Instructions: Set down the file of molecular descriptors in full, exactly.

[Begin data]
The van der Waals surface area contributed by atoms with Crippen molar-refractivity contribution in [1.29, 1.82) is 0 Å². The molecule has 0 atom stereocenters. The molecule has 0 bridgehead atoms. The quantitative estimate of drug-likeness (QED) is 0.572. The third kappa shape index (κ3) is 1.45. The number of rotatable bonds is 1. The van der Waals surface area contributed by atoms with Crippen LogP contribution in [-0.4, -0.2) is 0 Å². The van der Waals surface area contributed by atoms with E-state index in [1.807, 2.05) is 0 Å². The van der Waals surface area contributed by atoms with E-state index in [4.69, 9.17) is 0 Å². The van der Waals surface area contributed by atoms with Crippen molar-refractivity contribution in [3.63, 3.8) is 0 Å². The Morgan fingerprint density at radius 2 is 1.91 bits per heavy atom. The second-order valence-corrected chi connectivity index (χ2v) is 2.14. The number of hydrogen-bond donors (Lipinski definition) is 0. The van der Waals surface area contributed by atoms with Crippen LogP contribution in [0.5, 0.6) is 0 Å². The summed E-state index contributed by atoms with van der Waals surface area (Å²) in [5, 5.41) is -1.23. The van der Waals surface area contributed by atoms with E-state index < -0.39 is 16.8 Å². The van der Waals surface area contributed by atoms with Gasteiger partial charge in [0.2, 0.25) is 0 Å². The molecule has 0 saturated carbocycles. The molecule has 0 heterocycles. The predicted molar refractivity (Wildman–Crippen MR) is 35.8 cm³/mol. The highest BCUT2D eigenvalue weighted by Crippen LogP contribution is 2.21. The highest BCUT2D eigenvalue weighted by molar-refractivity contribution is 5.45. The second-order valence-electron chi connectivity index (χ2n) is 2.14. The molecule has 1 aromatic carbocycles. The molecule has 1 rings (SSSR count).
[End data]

The van der Waals surface area contributed by atoms with Crippen molar-refractivity contribution in [1.29, 1.82) is 0 Å². The molecule has 0 atom stereocenters. The molecule has 0 bridgehead atoms. The quantitative estimate of drug-likeness (QED) is 0.572. The third kappa shape index (κ3) is 1.45. The number of rotatable bonds is 1. The van der Waals surface area contributed by atoms with Crippen LogP contribution in [-0.4, -0.2) is 0 Å². The van der Waals surface area contributed by atoms with E-state index in [1.807, 2.05) is 0 Å². The van der Waals surface area contributed by atoms with E-state index in [4.69, 9.17) is 0 Å². The van der Waals surface area contributed by atoms with Crippen molar-refractivity contribution in [3.63, 3.8) is 0 Å². The Morgan fingerprint density at radius 2 is 1.91 bits per heavy atom. The second-order valence-corrected chi connectivity index (χ2v) is 2.14. The number of hydrogen-bond donors (Lipinski definition) is 0. The van der Waals surface area contributed by atoms with Crippen LogP contribution in [0.5, 0.6) is 0 Å². The summed E-state index contributed by atoms with van der Waals surface area (Å²) in [5, 5.41) is -1.23. The van der Waals surface area contributed by atoms with E-state index < -0.39 is 16.8 Å². The van der Waals surface area contributed by atoms with Gasteiger partial charge in [0.2, 0.25) is 0 Å². The molecule has 0 saturated carbocycles. The molecule has 0 heterocycles. The predicted molar refractivity (Wildman–Crippen MR) is 35.8 cm³/mol. The highest BCUT2D eigenvalue weighted by Crippen LogP contribution is 2.21. The highest BCUT2D eigenvalue weighted by molar-refractivity contribution is 5.45. The second-order valence-electron chi connectivity index (χ2n) is 2.14. The molecule has 1 aromatic carbocycles. The molecule has 1 rings (SSSR count).